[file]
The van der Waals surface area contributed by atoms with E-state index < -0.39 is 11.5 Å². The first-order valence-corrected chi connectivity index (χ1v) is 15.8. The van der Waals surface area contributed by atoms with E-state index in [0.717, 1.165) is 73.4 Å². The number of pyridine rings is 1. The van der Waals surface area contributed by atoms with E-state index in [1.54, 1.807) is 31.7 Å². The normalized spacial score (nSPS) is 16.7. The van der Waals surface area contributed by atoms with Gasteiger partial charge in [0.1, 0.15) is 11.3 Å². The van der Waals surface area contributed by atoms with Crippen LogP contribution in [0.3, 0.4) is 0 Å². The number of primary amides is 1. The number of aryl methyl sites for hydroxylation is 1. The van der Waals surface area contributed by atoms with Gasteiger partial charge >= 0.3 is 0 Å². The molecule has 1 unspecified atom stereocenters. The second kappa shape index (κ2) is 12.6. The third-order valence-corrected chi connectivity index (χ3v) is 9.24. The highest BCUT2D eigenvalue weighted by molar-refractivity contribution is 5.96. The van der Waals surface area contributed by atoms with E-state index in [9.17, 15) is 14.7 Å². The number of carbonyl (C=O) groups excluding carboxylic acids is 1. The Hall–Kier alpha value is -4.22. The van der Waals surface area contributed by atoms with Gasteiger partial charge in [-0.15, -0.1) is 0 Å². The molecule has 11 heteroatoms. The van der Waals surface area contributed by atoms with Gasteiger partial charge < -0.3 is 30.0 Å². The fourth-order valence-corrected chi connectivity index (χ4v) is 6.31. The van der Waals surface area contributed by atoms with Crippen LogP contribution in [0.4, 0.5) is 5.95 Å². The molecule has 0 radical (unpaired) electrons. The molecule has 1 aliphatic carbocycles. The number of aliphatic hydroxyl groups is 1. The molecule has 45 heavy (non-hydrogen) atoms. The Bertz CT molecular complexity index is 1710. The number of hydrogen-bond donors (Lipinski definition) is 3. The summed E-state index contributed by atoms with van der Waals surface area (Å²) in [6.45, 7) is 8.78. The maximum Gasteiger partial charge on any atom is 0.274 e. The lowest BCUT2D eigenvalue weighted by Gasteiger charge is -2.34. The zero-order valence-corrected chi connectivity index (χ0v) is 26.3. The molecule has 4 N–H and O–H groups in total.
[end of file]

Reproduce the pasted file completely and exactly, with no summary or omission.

The van der Waals surface area contributed by atoms with E-state index < -0.39 is 11.5 Å². The first-order valence-corrected chi connectivity index (χ1v) is 15.8. The van der Waals surface area contributed by atoms with E-state index in [0.717, 1.165) is 73.4 Å². The number of pyridine rings is 1. The van der Waals surface area contributed by atoms with E-state index in [1.54, 1.807) is 31.7 Å². The normalized spacial score (nSPS) is 16.7. The van der Waals surface area contributed by atoms with Gasteiger partial charge in [0.1, 0.15) is 11.3 Å². The van der Waals surface area contributed by atoms with Crippen LogP contribution in [0.3, 0.4) is 0 Å². The number of primary amides is 1. The number of aryl methyl sites for hydroxylation is 1. The van der Waals surface area contributed by atoms with Gasteiger partial charge >= 0.3 is 0 Å². The molecule has 1 unspecified atom stereocenters. The second kappa shape index (κ2) is 12.6. The third-order valence-corrected chi connectivity index (χ3v) is 9.24. The highest BCUT2D eigenvalue weighted by molar-refractivity contribution is 5.96. The van der Waals surface area contributed by atoms with E-state index in [9.17, 15) is 14.7 Å². The number of carbonyl (C=O) groups excluding carboxylic acids is 1. The Hall–Kier alpha value is -4.22. The van der Waals surface area contributed by atoms with Gasteiger partial charge in [-0.15, -0.1) is 0 Å². The molecule has 11 heteroatoms. The van der Waals surface area contributed by atoms with Gasteiger partial charge < -0.3 is 30.0 Å². The fourth-order valence-corrected chi connectivity index (χ4v) is 6.31. The van der Waals surface area contributed by atoms with Crippen LogP contribution in [0.4, 0.5) is 5.95 Å². The molecule has 0 radical (unpaired) electrons. The molecule has 1 aliphatic carbocycles. The number of aliphatic hydroxyl groups is 1. The molecule has 45 heavy (non-hydrogen) atoms. The Bertz CT molecular complexity index is 1710. The number of hydrogen-bond donors (Lipinski definition) is 3. The summed E-state index contributed by atoms with van der Waals surface area (Å²) in [6.45, 7) is 8.78. The maximum Gasteiger partial charge on any atom is 0.274 e. The lowest BCUT2D eigenvalue weighted by Gasteiger charge is -2.34. The zero-order valence-corrected chi connectivity index (χ0v) is 26.3. The molecule has 4 N–H and O–H groups in total.